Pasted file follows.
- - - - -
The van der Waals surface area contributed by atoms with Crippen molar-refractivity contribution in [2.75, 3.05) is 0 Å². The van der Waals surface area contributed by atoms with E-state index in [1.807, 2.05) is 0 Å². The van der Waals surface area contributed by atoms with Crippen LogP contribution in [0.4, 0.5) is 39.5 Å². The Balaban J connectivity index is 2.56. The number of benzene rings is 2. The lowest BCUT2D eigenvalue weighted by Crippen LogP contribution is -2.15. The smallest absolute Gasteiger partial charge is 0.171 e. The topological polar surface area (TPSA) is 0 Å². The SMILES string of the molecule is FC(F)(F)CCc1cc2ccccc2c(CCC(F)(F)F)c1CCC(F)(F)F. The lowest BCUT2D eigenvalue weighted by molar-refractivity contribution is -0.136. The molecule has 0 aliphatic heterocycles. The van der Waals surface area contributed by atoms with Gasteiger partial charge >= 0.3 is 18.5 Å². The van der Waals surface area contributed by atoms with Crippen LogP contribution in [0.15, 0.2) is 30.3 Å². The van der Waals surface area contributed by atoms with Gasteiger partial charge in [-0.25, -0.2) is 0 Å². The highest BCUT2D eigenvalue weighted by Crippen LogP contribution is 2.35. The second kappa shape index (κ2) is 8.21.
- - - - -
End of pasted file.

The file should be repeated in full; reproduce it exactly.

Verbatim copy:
The van der Waals surface area contributed by atoms with Crippen molar-refractivity contribution in [2.75, 3.05) is 0 Å². The van der Waals surface area contributed by atoms with E-state index in [1.807, 2.05) is 0 Å². The van der Waals surface area contributed by atoms with Crippen LogP contribution in [0.4, 0.5) is 39.5 Å². The Balaban J connectivity index is 2.56. The number of benzene rings is 2. The lowest BCUT2D eigenvalue weighted by Crippen LogP contribution is -2.15. The smallest absolute Gasteiger partial charge is 0.171 e. The topological polar surface area (TPSA) is 0 Å². The SMILES string of the molecule is FC(F)(F)CCc1cc2ccccc2c(CCC(F)(F)F)c1CCC(F)(F)F. The lowest BCUT2D eigenvalue weighted by molar-refractivity contribution is -0.136. The molecule has 0 aliphatic heterocycles. The van der Waals surface area contributed by atoms with Gasteiger partial charge >= 0.3 is 18.5 Å². The van der Waals surface area contributed by atoms with Crippen LogP contribution in [0.15, 0.2) is 30.3 Å². The van der Waals surface area contributed by atoms with Gasteiger partial charge in [-0.25, -0.2) is 0 Å². The highest BCUT2D eigenvalue weighted by Crippen LogP contribution is 2.35. The second kappa shape index (κ2) is 8.21.